REVEALED: Trump appointee ordered DHS to probe voter fraud 'fantasy' months before 2020 election
Ken Cuccinelli (Screen Capture)

One of Donald Trump's top political appointees directed the Department of Homeland Security to investigate voter fraud in the 2020 election -- more than six months before the votes were counted.

Ken Cuccinelli, the former Virginia attorney general who served as deputy secretary of the DHS, asked a senior official in April 2020 to have analysts in the Office of Intelligence and Analysis look for evidence of mail-in voting fraud, which the former president fixated on before and after his re-election loss, reported Politico.

“What makes this inappropriate is that the underlying activity is a fantasy,” said Ben Wittes, a senior fellow in Governance Studies at The Brookings Institution, "and there are no circumstances in which the Intelligence Community should be tasked to collect on fantasies.”

Later in summer 2020 they were tasked with investigating possible hacking of political campaigns, voter intimidation and illegal entry into polling places, and as Election Day neared, DHS investigators were told to look into “attempts to alter, destroy, sell, or hide mail-in ballots,” which were all conspiracy theories amplified by Trump online, during rallies and even in presidential debates.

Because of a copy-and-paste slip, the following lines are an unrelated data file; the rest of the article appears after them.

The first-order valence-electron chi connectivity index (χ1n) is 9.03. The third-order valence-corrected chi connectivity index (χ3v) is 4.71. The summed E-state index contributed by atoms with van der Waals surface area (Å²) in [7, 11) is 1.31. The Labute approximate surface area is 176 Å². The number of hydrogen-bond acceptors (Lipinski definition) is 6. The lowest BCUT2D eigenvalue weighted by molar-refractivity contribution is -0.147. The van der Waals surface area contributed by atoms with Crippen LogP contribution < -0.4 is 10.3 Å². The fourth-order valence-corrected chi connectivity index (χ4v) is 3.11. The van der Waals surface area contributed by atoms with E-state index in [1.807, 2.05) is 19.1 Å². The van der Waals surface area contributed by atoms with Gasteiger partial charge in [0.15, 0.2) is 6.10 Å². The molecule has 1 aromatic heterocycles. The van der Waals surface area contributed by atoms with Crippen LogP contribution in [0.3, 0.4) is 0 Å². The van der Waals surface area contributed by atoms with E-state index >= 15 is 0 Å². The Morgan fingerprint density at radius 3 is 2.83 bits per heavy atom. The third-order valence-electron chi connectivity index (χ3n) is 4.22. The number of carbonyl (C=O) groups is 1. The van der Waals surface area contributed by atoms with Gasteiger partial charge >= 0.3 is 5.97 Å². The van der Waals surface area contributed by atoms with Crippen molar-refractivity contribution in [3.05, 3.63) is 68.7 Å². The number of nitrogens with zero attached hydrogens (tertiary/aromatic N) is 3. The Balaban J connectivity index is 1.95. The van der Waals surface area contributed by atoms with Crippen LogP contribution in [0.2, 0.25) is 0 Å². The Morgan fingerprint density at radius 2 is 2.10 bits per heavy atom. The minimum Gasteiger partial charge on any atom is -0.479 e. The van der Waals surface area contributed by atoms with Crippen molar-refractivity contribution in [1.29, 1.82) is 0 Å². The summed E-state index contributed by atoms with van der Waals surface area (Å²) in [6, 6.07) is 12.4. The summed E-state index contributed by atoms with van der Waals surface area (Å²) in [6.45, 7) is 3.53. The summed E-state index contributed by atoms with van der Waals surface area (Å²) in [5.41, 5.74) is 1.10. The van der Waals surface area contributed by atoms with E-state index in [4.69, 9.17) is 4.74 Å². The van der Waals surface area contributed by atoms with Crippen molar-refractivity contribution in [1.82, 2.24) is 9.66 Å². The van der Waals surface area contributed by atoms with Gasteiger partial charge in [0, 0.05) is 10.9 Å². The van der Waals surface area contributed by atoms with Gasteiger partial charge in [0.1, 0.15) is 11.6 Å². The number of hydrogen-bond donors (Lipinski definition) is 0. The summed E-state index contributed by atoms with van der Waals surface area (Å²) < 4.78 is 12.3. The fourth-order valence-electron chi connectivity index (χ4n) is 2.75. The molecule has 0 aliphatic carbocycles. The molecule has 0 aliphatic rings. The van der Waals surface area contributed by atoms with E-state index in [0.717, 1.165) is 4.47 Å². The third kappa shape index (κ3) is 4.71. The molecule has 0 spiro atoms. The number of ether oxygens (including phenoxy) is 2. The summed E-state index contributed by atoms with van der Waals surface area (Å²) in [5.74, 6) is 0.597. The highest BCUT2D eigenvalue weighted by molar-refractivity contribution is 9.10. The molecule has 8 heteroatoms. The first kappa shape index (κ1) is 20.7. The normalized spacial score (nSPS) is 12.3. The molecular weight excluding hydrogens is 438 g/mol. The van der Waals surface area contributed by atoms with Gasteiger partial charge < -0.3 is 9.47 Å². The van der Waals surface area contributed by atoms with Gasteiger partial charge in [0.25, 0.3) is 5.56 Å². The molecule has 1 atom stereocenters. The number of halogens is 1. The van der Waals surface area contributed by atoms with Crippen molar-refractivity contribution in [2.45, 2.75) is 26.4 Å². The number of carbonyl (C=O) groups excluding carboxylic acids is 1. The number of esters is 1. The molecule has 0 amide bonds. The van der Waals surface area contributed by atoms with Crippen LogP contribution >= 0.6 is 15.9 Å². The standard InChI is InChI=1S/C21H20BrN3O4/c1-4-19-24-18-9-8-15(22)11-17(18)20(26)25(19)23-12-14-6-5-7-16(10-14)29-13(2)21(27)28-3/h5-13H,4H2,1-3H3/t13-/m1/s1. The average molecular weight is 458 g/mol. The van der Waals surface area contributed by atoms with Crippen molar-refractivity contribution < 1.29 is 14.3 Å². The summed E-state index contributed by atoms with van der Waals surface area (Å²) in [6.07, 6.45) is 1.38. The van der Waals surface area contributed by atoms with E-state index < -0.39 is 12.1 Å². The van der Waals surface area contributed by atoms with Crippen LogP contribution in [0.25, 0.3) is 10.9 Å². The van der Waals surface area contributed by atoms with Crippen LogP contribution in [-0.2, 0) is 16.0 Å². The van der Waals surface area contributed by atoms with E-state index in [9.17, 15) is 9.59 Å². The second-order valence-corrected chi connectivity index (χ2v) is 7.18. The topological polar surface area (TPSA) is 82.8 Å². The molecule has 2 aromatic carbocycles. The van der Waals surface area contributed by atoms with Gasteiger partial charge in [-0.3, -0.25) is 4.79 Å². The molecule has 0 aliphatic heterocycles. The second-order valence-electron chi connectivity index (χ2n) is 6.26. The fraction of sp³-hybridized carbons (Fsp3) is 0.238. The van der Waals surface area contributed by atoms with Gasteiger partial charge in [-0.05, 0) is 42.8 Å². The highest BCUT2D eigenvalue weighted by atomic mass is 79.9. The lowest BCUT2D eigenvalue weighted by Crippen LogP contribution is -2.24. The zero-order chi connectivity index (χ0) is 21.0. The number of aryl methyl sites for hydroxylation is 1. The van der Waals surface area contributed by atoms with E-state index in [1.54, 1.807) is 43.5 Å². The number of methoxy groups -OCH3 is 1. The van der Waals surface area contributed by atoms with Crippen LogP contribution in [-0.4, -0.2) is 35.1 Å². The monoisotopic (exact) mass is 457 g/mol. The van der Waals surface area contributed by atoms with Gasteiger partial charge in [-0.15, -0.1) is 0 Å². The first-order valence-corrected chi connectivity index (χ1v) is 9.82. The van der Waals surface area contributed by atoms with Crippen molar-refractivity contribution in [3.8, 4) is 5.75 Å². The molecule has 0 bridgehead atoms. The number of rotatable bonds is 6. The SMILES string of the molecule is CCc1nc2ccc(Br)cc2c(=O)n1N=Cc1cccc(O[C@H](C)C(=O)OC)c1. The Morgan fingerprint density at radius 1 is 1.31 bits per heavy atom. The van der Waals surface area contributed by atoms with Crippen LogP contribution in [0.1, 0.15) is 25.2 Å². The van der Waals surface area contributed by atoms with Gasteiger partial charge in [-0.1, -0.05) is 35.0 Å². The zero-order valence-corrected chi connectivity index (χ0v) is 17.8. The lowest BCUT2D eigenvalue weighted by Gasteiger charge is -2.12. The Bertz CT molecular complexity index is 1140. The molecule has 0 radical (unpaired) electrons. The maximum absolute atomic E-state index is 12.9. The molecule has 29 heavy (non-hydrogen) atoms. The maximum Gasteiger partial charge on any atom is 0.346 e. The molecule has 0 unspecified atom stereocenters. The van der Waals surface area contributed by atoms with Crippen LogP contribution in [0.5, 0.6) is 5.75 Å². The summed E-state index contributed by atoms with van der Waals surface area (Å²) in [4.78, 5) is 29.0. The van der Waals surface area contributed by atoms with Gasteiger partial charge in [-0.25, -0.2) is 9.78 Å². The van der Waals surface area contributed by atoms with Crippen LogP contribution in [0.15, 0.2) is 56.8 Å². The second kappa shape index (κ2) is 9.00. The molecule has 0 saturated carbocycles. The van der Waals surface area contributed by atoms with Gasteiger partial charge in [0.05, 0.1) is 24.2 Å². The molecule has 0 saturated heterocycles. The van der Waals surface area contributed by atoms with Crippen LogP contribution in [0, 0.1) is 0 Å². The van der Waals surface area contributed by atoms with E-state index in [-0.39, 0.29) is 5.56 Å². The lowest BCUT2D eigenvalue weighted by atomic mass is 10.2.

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“The ‘sell, destroy, or hide mail ballots’ — that’s a theoretical conspiracy that I’ve heard talked about, but there’s no evidence that that has occurred,” said Amber McReynolds, a former Colorado election official.

Analysts raised concerns about the directives during a series of listening sessions held in September and October, when voters were already casting ballots.

“People questioned a tasking related to reporting on voter fraud,” read one memo on the sessions that Politico reviewed. “‘Is this criminal activity appropriate for an IC agency?’ Thresholds and priorities are judgment calls from leadership and many people questioned whether taskings were politically motivated.”

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“The workforce has a general mistrust of leadership resulting from orders to conduct activities they perceive to be inappropriate, bureaucratic, or political,” the memo added.